Harvard says: 45,000 deaths a year in the US because of lack of health insurance

Posted: February 7, 2012 in Political musings
Tags: , , , , , , , ,

Mother and baby

The richest country in the world ...

As the follow Reuters report shows, the Obama scheme to provide a wider range of healthcare options for Americans is desperately needed.

http://www.reuters.com/article/2009/09/17/us-usa-healthcare-deaths-idUSTRE58G6W520090917

Let us hope the White House is watching, and serves this report up to the Republicans long, loud and often during the coming election. After all, Harvard is about as good as academia gets. These are the facts, no matter what political spin the GOP chooses to put on it.

Only the right in America could possibly think the private health system there actually works. For the richest country in the world to see families ripped apart through lack of adequate health insurance and poverty is a disgrace. A simple disgrace.

Obama deserve re-election if for no other reason than he showed the political will to tackle the issue against huge odds, no matter how flawed his scheme.

Oh, and any Republican readers who are about to rail at me because Obamacare forces them into a public scheme and away from their existing treasured private health insurance? Er, no. It doesn’t. Stop lying.

Let’s just rehearse a few facts. Although statistics vary, somewhere between 40 and 50 million people in America have no health insurance.

And if they are really, really unlucky, they’re homeless, too.

According to the US Department of Housing and Urban Development, there were 643,067 sheltered and un-sheltered homeless persons nationwide as of January 2009. Additionally, about 1.56 million people used an emergency shelter or a transitional housing program during the 12-month period between October 1, 2008 and September 30, 2009. This number suggests that roughly 1 in every 200 persons in the US used the shelter system at some point in that period.

1 in 200. The greatest country in the world? Cut the crap, America, and get it sorted. How we look after the weakest and poorest in our society is a measure of how great we are. As things stand, your society stinks to high heaven.

And that’s from a fan.

Comments
  1. Richard Ember says:

    Their system is a system set up for Americans by Americans. As a non-American, they would probably say ‘if you don’t like it, don’t come.’ It is not exactly a secret. It is not as though they had a better system that they recently cancelled in favour of the current one.

    I presume people there are happy not to pay the NI Contributions and accept the benefit from the lower levels of taxation there; it therefore gives them scope to pay Health Insurance as a choice. I want to see people taking responsibility for themselves and would like Govt OUT of peoples’ lives.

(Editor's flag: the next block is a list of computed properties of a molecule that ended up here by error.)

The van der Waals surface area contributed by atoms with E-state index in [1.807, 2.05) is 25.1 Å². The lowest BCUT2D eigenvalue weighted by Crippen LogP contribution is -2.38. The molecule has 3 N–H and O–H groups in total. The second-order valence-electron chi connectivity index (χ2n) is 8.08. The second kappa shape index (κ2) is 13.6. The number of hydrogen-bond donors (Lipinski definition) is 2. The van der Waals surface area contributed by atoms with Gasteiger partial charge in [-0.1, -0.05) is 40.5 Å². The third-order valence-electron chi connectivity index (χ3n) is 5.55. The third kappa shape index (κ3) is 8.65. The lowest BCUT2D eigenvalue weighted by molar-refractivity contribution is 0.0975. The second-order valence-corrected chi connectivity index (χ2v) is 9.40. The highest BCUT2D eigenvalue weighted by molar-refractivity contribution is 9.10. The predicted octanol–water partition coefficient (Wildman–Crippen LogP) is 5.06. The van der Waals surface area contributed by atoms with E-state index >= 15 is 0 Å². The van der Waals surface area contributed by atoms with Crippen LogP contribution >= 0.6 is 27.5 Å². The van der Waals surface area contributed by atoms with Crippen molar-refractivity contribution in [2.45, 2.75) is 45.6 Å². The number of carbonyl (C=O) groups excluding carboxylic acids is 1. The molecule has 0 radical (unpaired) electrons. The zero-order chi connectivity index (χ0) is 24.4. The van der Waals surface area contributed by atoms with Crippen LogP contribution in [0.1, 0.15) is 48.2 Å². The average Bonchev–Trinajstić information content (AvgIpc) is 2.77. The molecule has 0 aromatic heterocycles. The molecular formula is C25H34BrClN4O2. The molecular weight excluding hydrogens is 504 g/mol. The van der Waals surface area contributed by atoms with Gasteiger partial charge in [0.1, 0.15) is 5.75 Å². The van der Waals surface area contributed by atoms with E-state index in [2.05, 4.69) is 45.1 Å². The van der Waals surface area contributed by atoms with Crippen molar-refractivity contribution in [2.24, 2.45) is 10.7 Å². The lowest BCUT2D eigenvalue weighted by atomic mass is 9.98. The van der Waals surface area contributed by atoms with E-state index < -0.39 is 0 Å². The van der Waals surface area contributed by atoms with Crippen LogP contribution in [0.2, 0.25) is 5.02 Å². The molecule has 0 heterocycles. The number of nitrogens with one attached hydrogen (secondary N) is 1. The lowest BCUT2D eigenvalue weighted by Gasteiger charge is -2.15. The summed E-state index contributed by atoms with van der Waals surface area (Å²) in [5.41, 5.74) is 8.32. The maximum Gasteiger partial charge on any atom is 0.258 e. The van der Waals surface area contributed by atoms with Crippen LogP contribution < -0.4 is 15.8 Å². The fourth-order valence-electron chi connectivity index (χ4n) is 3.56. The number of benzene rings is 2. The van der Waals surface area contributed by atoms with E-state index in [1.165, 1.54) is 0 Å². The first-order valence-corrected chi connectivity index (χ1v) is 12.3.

I am all for helping the elderly and those, for whatever reason, who are unable to look after themselves through some impairment. And I happen to know there are systems in place in the USA that do just that.

    Maybe their system is a way of keeping the gene pool strong; I dunno. I am not an apologist for the US System but I also know that they would probably be fairly uninterested in the opinions of an Englishman and an Australian so I am not going to waste too much time on it. For now.

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    • I have never agreed with the idea that the nation state is beyond criticism from outside, Richard. On that basis we would have said to Hitler “Good idea getting rid of all those pesky Jews, communists, homosexuals, the mentally impaired and gypsies”. It also presumes that a country has access to all the ideas, suggestions, morals, opinions and so forth that it needs to make a considered judgement. One of the less known things about America is that it is actually one of the most insular countries in the world. Over 98% of the images they see on their TV screens are generated inside America. Many of their residents never travel outside their state, let alone overseas. Why shouldn’t those with a better health system – the Australian one costs less than the American one and is widely regarded as one of the best in the world – give them some kindly meant advice?

      In any event, the fact is the American system of caring for their less advantaged is an affront in a country supposedly dedicated to decency and universal rights. The needs of their poor should concern us all – just as the needs of the poor anywhere should. The fact that they continually trumpet (without qualification) that they are the “best country in the world” merely draws friendly fire. I happen to be a huge fan of America, I am just not an uncritical fan.